In the middle of a long stay in Rome to take part in the plenary session of the Congregation for the Oriental Churches, Archbishop Sviatoslav Shevchuk, Metropolitan of Kiev and Major Archbishop of the Ukrainian Church, has spoken to ZENIT of his great and concrete hopes for ecumenism and for peace under Pope Francis’ pontificate.
We met the Eastern Metropolitan in the Church of Saints Sergio and Bacco in Rione Monti, a parish that Ukrainians of the Byzantine rite refer to in Rome.
Speaking of the plenary session of the Congregation for the Oriental Churches, the archbishop said the Holy Father listened to the hopes and difficulties of Eastern prelates, and said: “I knew a lot about your churches but I have now discovered some new things …”
Archbishop Shevchuk knows Pope Francis well, having served for a couple of years (2009-2011) Bishop of the Eparchy of Santa Maria del Patrocinio in Buenos Aires, when Cardinal Bergoglio was Archbishop of the principal Argentine diocese.
Last Saturday, the Ukrainian Catholic community commemorated the Holomodor, the Ukrainian genocide of 1932-33, in which millions of Ukrainians died as a result of an “artificial famine” orchestrated by Stalin’s regime. A “sad anniversary,” commented Archbishop Shevchuk, for which victims “we prayed together with the Ukrainian Bishops who came to Rome from all over the world.”
Last Sunday the Eastern Patriarchs and Archbishops concelebrated the closing Mass of the Year of Faith with the Holy Father, during which “the Holy Father gave us a particular sign, a symbol: the exchange of peace, sign of the communion between us but also a desire for peace between us and for the Middle East,” stressed the Metropolitan of Kiev.
On Monday, he celebrated the 50th anniversary of the transfer of the relics of Saint Josaphat, Bishop and martyr for the unity of the Church, on which occasion the Eastern prelates concelebrated Holy Mass at the Altar of the Confession presided over by Cardinal Leonardo Sandri, prefect of the Congregation for the Oriental Churches. At the end of the celebration, Pope Francis arrived at the Basilica bto greet the bishops and converse with them again.
Today’s event is the commemoration of Omeljan Kovc, patron of the parishes of the Ukrainian Church, which is celebrated in Saint Bartholomew’s church on Tibertina Island.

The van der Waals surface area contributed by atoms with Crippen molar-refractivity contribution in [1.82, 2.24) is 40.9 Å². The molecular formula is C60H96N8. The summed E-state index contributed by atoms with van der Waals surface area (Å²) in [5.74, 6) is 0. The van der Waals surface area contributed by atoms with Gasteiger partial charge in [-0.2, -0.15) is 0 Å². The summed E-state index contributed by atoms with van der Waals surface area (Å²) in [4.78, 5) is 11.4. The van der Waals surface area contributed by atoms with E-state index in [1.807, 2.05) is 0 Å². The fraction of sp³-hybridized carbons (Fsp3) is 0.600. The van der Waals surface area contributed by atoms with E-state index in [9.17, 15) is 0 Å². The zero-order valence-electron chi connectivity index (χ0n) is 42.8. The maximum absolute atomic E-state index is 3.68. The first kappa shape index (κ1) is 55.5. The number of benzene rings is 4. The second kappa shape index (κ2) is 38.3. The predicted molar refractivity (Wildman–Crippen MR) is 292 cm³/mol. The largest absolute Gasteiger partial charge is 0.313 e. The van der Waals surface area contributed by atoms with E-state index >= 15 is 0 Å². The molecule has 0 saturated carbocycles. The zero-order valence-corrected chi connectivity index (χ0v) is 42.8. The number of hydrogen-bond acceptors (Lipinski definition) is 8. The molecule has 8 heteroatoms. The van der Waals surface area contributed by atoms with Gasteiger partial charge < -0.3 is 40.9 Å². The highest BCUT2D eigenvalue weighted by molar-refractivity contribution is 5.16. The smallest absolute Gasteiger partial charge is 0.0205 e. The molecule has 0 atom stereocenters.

“Kovc was killed by the Nazis in a concentration camp because he saved Jews,” recalled Archbishop Shevchuk . My predecessor says that he is a son of the Ukrainian nation who gave his life for the children of other nations but he died in the land of a third nation, the Polish: therefore he unites these nations, filling the abysses of division that are sometimes created in history.”
The 50th anniversary will also be celebrated by the Ukrainian Catholic University of Rome, founded by a distinguished predecessor of Shevchuk: Cardinal Josef Slipyi.
ZENIT: Yesterday, Pope Francis met Russian President Vladimir Putin: how important is this event in the context of the rebirth of a Christian Europe and of peace in the world?
Archbishop Shevchuk: It was a very important moment; meetings such as this make the walls of division fall and open hearts. Almost 25 years ago, the then Soviet President Mikhail Gorbachev met with John Paul II and this marked a decisive turn in our Church, it made her come out of clandestinity. It was a meeting that opened the doors to religious liberty. The meeting of the Pope with President Putin is truly very significant, not only for the opening of the hearts and minds of the Orthodox to the Catholic Western world but also because it contributes to mutual cooperation for a Christian Europe. Not only does the Russian Orthodox Church support Christian values, especially in the field of the family and marriage, but, together with the Holy Father, it is collaborating a lot for peace in Syria. This is a very important fact because in Syria there are Catholics as well as Orthodox. It is a very encouraging step, therefore, and we hope there will be a follow-up in the future.
ZENIT: How is ecumenism lived in Ukraine?
Archbishop Shevchuk: The good news is that ecumenism exists! The word is known, it is not always perceived in a positive way by all Christians; however, the desire for Christian unity is born from within, the people desire this union, they are tired of the divisions. We have taken significant steps since the fall of Communism. We have passed from tension to peaceful coexistence, then little by little to collaboration. Now we must undertake the way of a common witness of Christian values in our society. We try not to offend Christians of other confessions in their sensibility and to be united wherever we can, especially in our action in the social field.
ZENIT: A year ago, you took part in the Synod of Bishops for the New Evangelization. What do you think of the Apostolic Exhortation Evangelii Gaudium?
Archbishop Shevchuk: I think the Pope is talking about a living Church not ensnared by external formalisms but rather be a witness of her authenticity. One of the most significant chapters concerns the homily: the Holy Father explains that the homily is the moment of God’s dialogue with his people; it is a message that the priest must not transmit in his own name. The priest who speaks in the name of God and who proclaims the world of God, is representing the Lord who speaks to the heart of his faithful. We must rediscover this living dialogue between God and man, through liturgical celebration.